Catholics/Did Jesus have a God
I have a question relating to some verses I have read. I was hoping you could provide an answer for me
Can you please explain just who Jesus is in relation to God. Is he the Almighty, is one individual that makes up the Almighty, if he is one of three individual that makes up the Almighty, Are he and The Father and the Holy Ghost all considered to be Gods in their own right. Or is Jesus one aspect of the One God.
So when we read God in my Douay Bible just who is that referring to? This has to do with the following verses as they seem to be saying Jesus had a God the same God that his followers had
John 2:17 Jesus saith to her: Do not touch me: for I am not yet ascended to my Father. But go to my brethren and say to them: I ascend to my Father and to your Father, to my God and to your God.
1 Corinthians 11:3 But I would have you know that the head of every man is Christ: and the head of the woman is the man: and the head of Christ is God.
Colossians 1:3 Grace be to you and peace, from God our Father and from the Lord Jesus Christ. We give thanks to God and the Father of our Lord Jesus Christ, praying always for you.
Thank you for your time
To answer your concern, Brenton, I begin with two general bible issues relating to your specific question about the relationship to Jesus to God.
First: To understand a bible verse, one needs to examine not only the verse itself but also the context. The context refers to checking several aspects of the library [books of the bible written by many over many centuries in different languages]to understand the complementary meaning [non-contradictory]from God, Who does not lie or deceive]. That understanding comes only from what else a human author wrote on the subject but also what other scripture writers taught.
Second: For some centuries after the time of Jesus and the collection and approval of the New Testament writings, Jesus' followers and scholars discussed explaining the relationship of Jesus with the Godhead, that is, how to understand more fully the teachings of Jesus about the Father, the Son, and the Holy Spirit. The church finally decided after some councils on a Creed [the Nicene-Constantinople] professing that the one Divine Nature [One God] is shared equally by three distinct Persons -- the Father, the Son, and the Holy Spirit. The Son became true man [Jesus Christ]. The Father is God; the Son is God; the Holy Spirit is God.
Third: The Trinity
I with a story: Augustine [about 1500 years ago]recounts that while planning to write about the Trinity, he was walking the Mediterranean beach. He watched a small child taking a shell full of water from the sea and pouring the water into a hole in the beach. The child continued to do the same thing. Augustine asked, "Why are you pouring the sea water into the hole?" The reply, "I'm going to pour the sea into the hole." Augustine commented, "You cannot pour the vast sea into a little hole." The child answered, "It would be easier for me to pour the sea into the hole than for you to understand the Trinity." The child disappeared.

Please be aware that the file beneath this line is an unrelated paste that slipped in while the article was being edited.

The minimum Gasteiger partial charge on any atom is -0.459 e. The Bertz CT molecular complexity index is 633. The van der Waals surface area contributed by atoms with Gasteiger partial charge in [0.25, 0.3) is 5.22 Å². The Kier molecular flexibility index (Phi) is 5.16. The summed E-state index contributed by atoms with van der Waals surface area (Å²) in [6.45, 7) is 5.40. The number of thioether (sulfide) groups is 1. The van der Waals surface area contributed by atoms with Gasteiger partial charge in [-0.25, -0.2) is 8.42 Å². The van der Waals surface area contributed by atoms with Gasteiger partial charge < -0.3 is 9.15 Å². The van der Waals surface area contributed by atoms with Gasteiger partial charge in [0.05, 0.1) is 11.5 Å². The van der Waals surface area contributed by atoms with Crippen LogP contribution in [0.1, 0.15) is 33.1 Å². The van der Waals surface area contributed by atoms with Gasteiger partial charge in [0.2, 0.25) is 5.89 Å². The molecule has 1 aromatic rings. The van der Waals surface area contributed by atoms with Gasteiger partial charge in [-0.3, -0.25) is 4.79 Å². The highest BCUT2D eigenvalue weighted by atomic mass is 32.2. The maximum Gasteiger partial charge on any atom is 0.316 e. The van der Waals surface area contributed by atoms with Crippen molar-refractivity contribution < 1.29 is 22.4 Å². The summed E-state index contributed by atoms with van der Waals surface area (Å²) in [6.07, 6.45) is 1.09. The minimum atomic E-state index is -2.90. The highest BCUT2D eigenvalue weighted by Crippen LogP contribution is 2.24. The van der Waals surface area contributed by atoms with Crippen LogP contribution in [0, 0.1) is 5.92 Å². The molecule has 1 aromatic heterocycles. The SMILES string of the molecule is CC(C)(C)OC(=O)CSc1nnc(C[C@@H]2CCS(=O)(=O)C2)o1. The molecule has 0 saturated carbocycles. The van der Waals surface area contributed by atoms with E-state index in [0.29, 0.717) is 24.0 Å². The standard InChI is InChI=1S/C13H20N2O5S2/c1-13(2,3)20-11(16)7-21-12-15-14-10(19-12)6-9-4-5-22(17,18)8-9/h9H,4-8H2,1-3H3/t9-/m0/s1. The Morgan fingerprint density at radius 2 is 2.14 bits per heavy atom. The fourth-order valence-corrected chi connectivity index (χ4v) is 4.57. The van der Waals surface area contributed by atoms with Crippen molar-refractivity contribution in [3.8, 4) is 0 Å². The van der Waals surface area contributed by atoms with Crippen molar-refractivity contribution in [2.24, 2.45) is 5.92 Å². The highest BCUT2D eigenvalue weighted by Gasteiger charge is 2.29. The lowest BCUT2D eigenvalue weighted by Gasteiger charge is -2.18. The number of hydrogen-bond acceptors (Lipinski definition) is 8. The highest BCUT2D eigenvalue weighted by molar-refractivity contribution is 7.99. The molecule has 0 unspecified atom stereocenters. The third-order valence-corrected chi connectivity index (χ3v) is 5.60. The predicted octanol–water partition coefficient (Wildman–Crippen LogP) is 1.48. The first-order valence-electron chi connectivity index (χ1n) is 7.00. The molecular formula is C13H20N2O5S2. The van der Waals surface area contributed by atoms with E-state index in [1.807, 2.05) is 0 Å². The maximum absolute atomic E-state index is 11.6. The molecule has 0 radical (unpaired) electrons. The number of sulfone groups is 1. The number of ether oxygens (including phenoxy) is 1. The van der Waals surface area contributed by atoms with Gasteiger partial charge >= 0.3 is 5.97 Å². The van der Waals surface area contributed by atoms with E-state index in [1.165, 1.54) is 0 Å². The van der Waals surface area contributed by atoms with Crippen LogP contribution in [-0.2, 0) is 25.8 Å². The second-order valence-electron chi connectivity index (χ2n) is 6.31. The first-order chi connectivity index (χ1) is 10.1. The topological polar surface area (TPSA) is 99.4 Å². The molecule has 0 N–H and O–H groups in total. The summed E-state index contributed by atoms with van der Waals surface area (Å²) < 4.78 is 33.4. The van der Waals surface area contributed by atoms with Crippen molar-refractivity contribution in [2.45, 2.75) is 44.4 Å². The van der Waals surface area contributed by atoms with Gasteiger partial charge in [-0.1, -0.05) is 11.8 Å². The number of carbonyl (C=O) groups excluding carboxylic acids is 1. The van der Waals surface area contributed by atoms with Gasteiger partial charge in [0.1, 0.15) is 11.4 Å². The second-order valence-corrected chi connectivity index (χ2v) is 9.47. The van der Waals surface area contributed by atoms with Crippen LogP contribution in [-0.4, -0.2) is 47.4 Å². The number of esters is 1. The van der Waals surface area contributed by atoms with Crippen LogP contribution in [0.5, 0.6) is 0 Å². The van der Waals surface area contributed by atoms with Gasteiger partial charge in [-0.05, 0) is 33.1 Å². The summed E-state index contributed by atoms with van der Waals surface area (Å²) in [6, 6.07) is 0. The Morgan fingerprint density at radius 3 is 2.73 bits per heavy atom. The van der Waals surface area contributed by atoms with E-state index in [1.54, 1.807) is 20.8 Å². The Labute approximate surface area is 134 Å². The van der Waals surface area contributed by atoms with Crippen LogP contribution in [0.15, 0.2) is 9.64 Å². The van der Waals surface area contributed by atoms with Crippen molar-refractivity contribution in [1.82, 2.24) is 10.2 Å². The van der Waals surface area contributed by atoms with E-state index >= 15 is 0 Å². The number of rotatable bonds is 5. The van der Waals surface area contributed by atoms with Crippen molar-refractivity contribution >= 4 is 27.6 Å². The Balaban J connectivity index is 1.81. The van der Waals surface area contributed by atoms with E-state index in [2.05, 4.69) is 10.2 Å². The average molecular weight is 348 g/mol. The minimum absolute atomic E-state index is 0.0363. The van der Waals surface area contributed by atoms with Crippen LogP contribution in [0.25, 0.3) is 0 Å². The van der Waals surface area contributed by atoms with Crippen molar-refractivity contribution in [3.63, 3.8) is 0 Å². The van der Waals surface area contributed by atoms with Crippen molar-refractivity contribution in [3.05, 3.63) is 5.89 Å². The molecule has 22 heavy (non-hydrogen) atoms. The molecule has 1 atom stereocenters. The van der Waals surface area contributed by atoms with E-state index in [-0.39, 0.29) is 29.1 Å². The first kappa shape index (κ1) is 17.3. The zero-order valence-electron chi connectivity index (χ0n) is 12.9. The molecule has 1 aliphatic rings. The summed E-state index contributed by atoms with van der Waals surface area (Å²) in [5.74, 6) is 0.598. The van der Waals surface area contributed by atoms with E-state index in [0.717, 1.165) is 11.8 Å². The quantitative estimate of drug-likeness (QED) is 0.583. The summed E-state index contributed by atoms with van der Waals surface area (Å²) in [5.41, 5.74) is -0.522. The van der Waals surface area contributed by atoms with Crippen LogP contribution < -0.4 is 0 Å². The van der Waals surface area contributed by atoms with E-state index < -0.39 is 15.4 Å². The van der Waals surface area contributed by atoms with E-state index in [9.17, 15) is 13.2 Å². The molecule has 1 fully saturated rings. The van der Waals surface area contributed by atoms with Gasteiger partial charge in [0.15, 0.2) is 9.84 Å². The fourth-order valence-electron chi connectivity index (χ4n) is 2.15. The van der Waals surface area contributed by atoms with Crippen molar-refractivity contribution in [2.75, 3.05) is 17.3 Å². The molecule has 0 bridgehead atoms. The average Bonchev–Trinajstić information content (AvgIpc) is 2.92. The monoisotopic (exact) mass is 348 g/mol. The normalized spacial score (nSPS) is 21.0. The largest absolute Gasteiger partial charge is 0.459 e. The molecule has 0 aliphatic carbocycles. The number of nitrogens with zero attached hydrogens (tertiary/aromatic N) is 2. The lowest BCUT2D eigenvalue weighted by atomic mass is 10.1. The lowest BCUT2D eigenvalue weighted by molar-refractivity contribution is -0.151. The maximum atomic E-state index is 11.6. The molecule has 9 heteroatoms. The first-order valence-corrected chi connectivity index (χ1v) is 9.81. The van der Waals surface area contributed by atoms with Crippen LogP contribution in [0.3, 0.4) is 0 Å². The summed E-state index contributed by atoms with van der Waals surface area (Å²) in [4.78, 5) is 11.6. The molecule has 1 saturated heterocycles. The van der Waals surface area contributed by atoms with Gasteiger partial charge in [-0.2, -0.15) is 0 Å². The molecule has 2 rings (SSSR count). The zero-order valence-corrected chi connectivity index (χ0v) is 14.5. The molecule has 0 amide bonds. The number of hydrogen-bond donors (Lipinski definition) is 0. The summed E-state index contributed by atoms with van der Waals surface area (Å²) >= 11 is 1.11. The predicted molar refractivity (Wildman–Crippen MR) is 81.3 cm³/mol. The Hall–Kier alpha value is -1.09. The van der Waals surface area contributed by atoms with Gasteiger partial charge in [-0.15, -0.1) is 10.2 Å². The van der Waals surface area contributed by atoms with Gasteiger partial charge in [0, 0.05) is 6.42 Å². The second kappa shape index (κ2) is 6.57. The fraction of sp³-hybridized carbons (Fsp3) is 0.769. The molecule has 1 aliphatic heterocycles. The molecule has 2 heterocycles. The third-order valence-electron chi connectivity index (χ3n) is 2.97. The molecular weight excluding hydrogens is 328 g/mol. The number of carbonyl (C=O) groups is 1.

Augustine did write a treatise, still regarded as one of the best on the topic.
As earthly persons with human [limited]intelligence, we are cannot completely understand the infinite Godhead -- a mystery. However, we do believe in God's infallible message.
Augustine penned a magnificent, insightful analogy [based on human intellect and will] about the Trinity: From all eternity, the Father expressed Himself [intellect]in one word, that word was not just a word but a reality, the divine Word of God [the Son]. Also, from all eternity the Father and the Word loved [will] each other, that was not just a thought but a reality, the divine Holy Spirit. So, the relationship between the Persons is that the Son proceeds from the Father, and the Holy Spirit proceeds from the Father and the Son.
The Son became a true man, Jesus Christ. If you would like to read more about the Trinity, check The Catechism of the Catholic Church, paragraphs 238-256, 261-264 -- available online at: www.usccb.org/catechism/text/index.htm.
In regard to your specific verses:
John 20:17 -- Jesus is referring to the fact that there is one God [one divine nature], Who is God for all, including Jesus Himself.
1 Cor 11:3 -- Paul uses "kephale" [Greek -- literally "head" but also can mean "source"] and "aner" [Greek -- can mean man [male],also can refer to humanity in general]. The image comes from the story of creation [Genesis chapter 2], which is referenced in 1 Cor 11:8-9. Also see 1 Cor 11:11, 3:23; also Gal 3:28.
Col 1:3 -- Paul implies a recognition of the Trinity -- the relationship between God the Father and God the Son [who became man]. Paul uses this greeting in other letters, for example, 1 and 2 Cor, Tim, Gal, Col, 1 Thes.
I hope these lenghty thoughts are of some help. If you wish more, please feel free to write again.
May God bless, you Brenton, with many special graces.